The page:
“This is something we’ve all been tempted to do especially when you know exactly who’s fault it is you failed.”

The most important thing when reviewing a failure is to not play the blame game. The purpose of reviewing what happened isn’t to place blame but to find a better way to doing things so they team as a whole succeeds.

43:43 Find the Root Cause

The goal is to find the root cause of the failure and identify ways it can be addressed. Look into what happened within the sprint to cause the failure. Then discuss ways that it could have been solved or mitigated earlier in the sprint.

44:45 Process vs Personnel

“If you get the process sorted out the personnel problems will show up.”

Problems tend to fall into either a problem with the process or problems with personnel. The retrospective is best a determining problems based on the process. Personnel problems are a bit trickier to find the root cause.

47:23 The Five Why’s

One of the best ways to get to the root of a problem is the 5 Why’s. In this technique you continue to ask why until the root is found. Doing so will help you distill the cause of a problem from it’s symptoms. Once you’ve reached the root reverse the order to see if the problem logically flows from that root.

Planning For Success

“The reason this happens between the review and the next sprint is so you can implement the plan in your next sprint or iteration.”

49:50 Putting a Plan in Place

Once you’ve identified the problem the team needs to put a plan in place to prevent that from happening again. Part of the reason for iterative building is to improve processes along with development. Implement the plan in your next sprint/iteration.

50:35 External Resources

Sometimes, however, these problems come from external resources that your team does not control. For these set a plan for what to do if one or more resources is not available. Have a fail over in case the resource goes away for good.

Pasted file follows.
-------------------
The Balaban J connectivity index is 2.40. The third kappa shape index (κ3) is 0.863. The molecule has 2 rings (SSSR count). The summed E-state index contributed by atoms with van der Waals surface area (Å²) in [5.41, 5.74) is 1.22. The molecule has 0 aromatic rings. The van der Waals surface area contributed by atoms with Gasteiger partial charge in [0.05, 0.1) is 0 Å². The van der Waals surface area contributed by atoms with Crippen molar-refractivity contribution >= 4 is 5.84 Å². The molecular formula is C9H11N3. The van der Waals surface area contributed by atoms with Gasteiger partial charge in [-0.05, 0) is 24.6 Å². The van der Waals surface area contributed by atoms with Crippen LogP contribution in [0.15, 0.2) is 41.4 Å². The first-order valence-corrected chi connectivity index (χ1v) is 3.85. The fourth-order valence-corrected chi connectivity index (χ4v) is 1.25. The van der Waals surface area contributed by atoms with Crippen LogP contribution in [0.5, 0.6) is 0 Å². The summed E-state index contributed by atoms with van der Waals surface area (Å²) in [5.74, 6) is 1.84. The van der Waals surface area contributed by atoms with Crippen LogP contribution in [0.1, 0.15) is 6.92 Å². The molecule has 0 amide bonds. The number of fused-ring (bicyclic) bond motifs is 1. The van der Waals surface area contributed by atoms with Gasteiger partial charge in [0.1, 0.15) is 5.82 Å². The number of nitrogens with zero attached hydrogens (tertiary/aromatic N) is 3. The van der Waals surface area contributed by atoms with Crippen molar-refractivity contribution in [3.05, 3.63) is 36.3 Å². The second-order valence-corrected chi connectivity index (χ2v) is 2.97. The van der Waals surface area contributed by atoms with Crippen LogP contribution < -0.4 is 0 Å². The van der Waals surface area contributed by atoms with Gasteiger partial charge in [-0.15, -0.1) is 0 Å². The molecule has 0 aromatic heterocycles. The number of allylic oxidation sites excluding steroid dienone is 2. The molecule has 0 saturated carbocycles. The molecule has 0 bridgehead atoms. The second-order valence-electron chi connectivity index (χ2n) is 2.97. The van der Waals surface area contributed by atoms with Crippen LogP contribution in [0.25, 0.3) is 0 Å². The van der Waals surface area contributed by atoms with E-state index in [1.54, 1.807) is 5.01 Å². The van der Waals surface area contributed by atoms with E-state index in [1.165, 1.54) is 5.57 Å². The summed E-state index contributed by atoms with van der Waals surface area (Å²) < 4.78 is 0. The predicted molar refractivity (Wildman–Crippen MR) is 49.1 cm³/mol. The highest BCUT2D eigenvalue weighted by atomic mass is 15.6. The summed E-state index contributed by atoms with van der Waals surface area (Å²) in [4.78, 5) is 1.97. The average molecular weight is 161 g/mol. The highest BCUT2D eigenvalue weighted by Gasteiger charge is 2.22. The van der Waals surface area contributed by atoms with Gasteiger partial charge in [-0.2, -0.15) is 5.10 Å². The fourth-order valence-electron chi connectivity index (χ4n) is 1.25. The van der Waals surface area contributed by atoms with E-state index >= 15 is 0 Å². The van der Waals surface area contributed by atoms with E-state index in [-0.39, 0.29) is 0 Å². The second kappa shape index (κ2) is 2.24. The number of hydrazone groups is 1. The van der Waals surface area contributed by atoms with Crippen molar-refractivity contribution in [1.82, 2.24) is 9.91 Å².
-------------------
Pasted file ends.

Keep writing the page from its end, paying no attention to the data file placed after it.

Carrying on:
51:50 Problems Within the Team

If the problem is personnel or other team members then the team as a whole needs to work with them. This may mean working with them to better allocate their time and efforts. It could also mean having them do less per sprint if they are split between teams. Sometimes it means talking to management about replacing that person.

IoTease: Project

FixD

“No more unclear check engine lights.”

FixD is IoT for your car. Instead of having to go to the mechanic you can plug it in and get diagnostic info on phone. There are a lot of times that your check engine light will come on for silly reasons like you didn’t put on the gas cap properly. A lot of places like Auto Zone will check this for free, they have a machine that plugs into the car’s on-board computer and reads the error code. They then go inside and look up the code online. This device plugs into your car and sends not only diagnostics but the error code to an app on your phone that then looks it up and gives you actionable information about what is going on with your car.

Tricks of the Trade

Humans are not fungible. One is not the same value as another. You can’t ever actually “replace” someone, although you may be able to get someone in who does better or creates a different dynamic. However, you won’t get a drop-in replacement even if you were to replace them with their identical twin.